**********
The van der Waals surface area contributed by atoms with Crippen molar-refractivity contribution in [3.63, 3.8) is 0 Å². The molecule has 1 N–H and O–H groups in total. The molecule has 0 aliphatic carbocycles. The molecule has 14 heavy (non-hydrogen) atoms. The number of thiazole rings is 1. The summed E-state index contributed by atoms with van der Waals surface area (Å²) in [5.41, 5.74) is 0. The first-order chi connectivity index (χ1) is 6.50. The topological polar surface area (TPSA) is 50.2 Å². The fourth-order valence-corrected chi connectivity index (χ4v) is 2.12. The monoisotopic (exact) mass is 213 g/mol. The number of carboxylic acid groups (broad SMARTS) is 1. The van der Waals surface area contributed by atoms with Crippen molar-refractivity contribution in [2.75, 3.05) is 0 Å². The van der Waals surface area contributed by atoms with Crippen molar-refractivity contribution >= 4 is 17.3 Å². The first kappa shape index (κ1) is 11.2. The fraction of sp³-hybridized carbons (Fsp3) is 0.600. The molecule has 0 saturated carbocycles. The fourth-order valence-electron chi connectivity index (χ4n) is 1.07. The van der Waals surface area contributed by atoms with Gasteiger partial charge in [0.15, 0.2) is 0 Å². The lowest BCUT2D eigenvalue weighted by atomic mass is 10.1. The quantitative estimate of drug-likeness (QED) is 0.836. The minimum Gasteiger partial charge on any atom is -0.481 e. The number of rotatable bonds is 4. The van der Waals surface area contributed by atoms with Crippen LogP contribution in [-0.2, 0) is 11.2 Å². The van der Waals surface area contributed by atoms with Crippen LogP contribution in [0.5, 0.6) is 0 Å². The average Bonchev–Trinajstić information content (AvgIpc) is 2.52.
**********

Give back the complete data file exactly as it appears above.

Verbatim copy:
The van der Waals surface area contributed by atoms with Crippen molar-refractivity contribution in [3.63, 3.8) is 0 Å². The molecule has 1 N–H and O–H groups in total. The molecule has 0 aliphatic carbocycles. The molecule has 14 heavy (non-hydrogen) atoms. The number of thiazole rings is 1. The summed E-state index contributed by atoms with van der Waals surface area (Å²) in [5.41, 5.74) is 0. The first-order chi connectivity index (χ1) is 6.50. The topological polar surface area (TPSA) is 50.2 Å². The fourth-order valence-corrected chi connectivity index (χ4v) is 2.12. The monoisotopic (exact) mass is 213 g/mol. The number of carboxylic acid groups (broad SMARTS) is 1. The van der Waals surface area contributed by atoms with Crippen molar-refractivity contribution in [2.75, 3.05) is 0 Å². The van der Waals surface area contributed by atoms with Crippen molar-refractivity contribution >= 4 is 17.3 Å². The first kappa shape index (κ1) is 11.2. The fraction of sp³-hybridized carbons (Fsp3) is 0.600. The molecule has 0 saturated carbocycles. The fourth-order valence-electron chi connectivity index (χ4n) is 1.07. The van der Waals surface area contributed by atoms with Gasteiger partial charge in [0.15, 0.2) is 0 Å². The lowest BCUT2D eigenvalue weighted by atomic mass is 10.1. The quantitative estimate of drug-likeness (QED) is 0.836. The minimum Gasteiger partial charge on any atom is -0.481 e. The number of rotatable bonds is 4. The van der Waals surface area contributed by atoms with Crippen LogP contribution in [-0.2, 0) is 11.2 Å². The van der Waals surface area contributed by atoms with Crippen LogP contribution in [0.5, 0.6) is 0 Å². The average Bonchev–Trinajstić information content (AvgIpc) is 2.52.